By early 2006, Jon Stewart, the irreverent host of The Daily Show, a fake television news program on Comedy Central, had seen the ratings for his show jump dramatically as a result of its coverage of the 2004 presidential election. The show spawned a popular spin-off, The Colbert Report, starring Daily Show regular Stephen Colbert, and a best-selling parody of a social studies textbook, America (The Book). On March 5, 2006, however, Stewart took on his highest-profile gig to date--hosting the 78th annual Academy Awards ceremony at the Kodak Theatre in Los Angeles.
In preparation for the Oscars, Stewart enlisted a team of writers from The Daily Show led by Ben Karlin, a former editor of the satirical newspaper The Onion and the then-executive producer of both The Daily Show and The Colbert Report. After the stars swanned down the red carpet, the ceremony began with a filmed segment suggesting Stewart was the last possible choice for the hosting gig and showing a series of former hosts refusing the job.
While Stewart’s deadpan humor might have had audiences laughing at home, his constant poking fun at Hollywood and the stars themselves seemed to meet with a less friendly reception from the Kodak Theatre audience. Jokes about Scientology and Hollywood’s liberal politics fell flat, but the audience did warm up to Daily Show-style fake ads mocking Oscar-campaigning tactics and Stewart’s ad-libbed running joke about the exuberant acceptance speech given by the rap group Three 6 Mafia, who won an Oscar for Best Song for “It’s Hard Out There For a Pimp” (from Hustle & Flow).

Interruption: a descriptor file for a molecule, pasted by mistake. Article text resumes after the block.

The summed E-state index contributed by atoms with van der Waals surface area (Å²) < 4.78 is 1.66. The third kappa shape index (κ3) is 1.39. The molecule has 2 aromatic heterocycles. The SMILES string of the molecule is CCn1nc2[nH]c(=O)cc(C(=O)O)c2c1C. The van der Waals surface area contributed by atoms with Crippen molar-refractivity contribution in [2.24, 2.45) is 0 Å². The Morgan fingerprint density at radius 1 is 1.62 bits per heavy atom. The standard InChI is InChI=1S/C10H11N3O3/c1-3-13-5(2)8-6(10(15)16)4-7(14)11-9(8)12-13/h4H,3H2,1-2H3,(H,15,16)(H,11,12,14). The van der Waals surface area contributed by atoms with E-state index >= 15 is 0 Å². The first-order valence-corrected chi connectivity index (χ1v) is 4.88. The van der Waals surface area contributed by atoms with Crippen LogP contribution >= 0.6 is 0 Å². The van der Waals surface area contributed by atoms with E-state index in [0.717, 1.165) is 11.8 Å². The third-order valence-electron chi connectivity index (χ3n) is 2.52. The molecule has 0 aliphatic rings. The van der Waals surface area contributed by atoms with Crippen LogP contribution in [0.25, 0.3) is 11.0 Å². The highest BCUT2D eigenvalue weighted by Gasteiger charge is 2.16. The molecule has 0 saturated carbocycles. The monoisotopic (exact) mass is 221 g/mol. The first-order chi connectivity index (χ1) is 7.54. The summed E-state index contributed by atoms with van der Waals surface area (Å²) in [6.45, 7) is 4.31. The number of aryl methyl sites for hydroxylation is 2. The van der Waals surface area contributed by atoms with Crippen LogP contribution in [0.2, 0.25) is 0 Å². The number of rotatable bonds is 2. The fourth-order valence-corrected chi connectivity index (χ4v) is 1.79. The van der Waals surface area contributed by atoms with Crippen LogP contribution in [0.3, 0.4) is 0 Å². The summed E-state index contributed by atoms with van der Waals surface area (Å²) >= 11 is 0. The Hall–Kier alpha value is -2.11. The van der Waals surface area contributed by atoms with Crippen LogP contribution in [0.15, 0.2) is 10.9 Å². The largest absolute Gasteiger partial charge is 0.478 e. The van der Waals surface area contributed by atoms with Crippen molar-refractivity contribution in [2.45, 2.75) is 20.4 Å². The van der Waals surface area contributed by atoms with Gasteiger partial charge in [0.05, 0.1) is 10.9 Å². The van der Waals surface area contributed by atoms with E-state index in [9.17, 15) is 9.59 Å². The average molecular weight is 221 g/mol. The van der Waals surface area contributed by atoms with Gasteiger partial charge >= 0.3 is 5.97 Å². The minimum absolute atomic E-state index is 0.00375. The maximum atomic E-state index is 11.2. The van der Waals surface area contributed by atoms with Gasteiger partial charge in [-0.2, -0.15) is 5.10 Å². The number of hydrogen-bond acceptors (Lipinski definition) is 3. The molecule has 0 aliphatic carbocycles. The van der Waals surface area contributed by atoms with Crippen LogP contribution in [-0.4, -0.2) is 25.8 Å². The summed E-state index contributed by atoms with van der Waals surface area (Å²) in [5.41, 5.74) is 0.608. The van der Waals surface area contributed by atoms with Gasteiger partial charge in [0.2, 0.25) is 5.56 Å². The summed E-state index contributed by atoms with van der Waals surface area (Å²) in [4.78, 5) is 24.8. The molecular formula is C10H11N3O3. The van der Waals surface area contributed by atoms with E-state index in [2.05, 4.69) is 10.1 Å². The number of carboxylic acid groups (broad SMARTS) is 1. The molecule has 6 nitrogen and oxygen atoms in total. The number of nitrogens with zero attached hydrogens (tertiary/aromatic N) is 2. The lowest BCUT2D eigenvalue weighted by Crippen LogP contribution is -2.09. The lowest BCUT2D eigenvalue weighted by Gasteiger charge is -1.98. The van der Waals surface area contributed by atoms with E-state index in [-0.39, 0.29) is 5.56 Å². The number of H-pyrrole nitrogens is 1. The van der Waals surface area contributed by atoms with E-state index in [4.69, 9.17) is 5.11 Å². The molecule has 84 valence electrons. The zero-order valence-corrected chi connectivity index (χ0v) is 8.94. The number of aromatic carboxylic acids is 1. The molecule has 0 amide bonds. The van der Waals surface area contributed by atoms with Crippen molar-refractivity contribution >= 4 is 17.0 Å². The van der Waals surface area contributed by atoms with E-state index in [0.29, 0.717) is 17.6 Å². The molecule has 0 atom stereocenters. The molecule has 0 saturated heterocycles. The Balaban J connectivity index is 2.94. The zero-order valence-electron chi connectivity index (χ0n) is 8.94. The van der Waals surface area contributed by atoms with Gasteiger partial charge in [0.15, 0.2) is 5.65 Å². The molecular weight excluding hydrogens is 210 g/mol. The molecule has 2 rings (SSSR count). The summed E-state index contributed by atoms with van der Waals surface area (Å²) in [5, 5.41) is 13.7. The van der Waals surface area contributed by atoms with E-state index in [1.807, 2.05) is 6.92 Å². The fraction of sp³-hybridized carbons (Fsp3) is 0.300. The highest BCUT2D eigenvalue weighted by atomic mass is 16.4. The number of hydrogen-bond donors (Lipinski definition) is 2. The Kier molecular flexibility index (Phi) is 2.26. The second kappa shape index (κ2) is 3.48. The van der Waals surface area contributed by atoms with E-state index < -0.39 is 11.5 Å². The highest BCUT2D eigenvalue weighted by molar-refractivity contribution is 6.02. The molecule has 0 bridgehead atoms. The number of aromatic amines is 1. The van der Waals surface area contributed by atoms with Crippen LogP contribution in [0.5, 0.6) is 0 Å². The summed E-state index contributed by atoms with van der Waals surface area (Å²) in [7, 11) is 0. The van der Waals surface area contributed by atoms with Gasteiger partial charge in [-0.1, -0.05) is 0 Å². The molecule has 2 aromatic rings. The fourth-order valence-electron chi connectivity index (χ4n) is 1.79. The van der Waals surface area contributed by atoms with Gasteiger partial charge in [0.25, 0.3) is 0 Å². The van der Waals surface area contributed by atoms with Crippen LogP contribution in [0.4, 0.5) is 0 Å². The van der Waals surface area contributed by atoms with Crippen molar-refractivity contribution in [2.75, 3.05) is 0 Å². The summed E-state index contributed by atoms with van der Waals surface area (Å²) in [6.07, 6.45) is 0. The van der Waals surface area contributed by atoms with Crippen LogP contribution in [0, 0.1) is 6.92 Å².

In the post-show media analysis the next morning, the consensus seemed to be that Stewart struggled; his hosting performance and its reception by the audience was compared with less-successful hosts from the past, such as David Letterman and Chris Rock, as opposed to Oscar favorites like Billy Crystal and Whoopi Goldberg. He was praised, however, for poking fun at the bloated, self-important nature of the Academy Awards ceremony itself, with its often-overdone production numbers and political posturing by the stars themselves. Stewart earned a second Oscars hosting gig--and better reviews--in 2008, in the wake of Hollywood’s writers’ strike and in the midst of the presidential campaign season.
The 78th annual Oscars were also memorable for the surprising upset victory of the ensemble drama Crash in the Best Picture category. After the Taiwanese filmmaker Ang Lee took home the Best Director Oscar for Brokeback Mountain, that film’s string of awards seemed to have given it the front-runner’s momentum to win Best Picture, the last statuette of the night. The New York Times called Crash’s selection as Best Picture a “stunning twist” to the evening, while Kenneth Turan of the Los Angeles Times observed that some Academy voters may have been uncomfortable with the subject matter of Brokeback Mountain, which starred Heath Ledger and Jake Gyllenhaal as sheepherders who fall in love while working in Wyoming in the early 1960s. Acting awards went to Rachel Weisz (Best Supporting Actress for The Constant Gardener), George Clooney (Best Supporting Actor for Syriana), Reese Witherspoon (Best Actress for Walk the Line) and Philip Seymour Hoffman (Best Actor for Capote).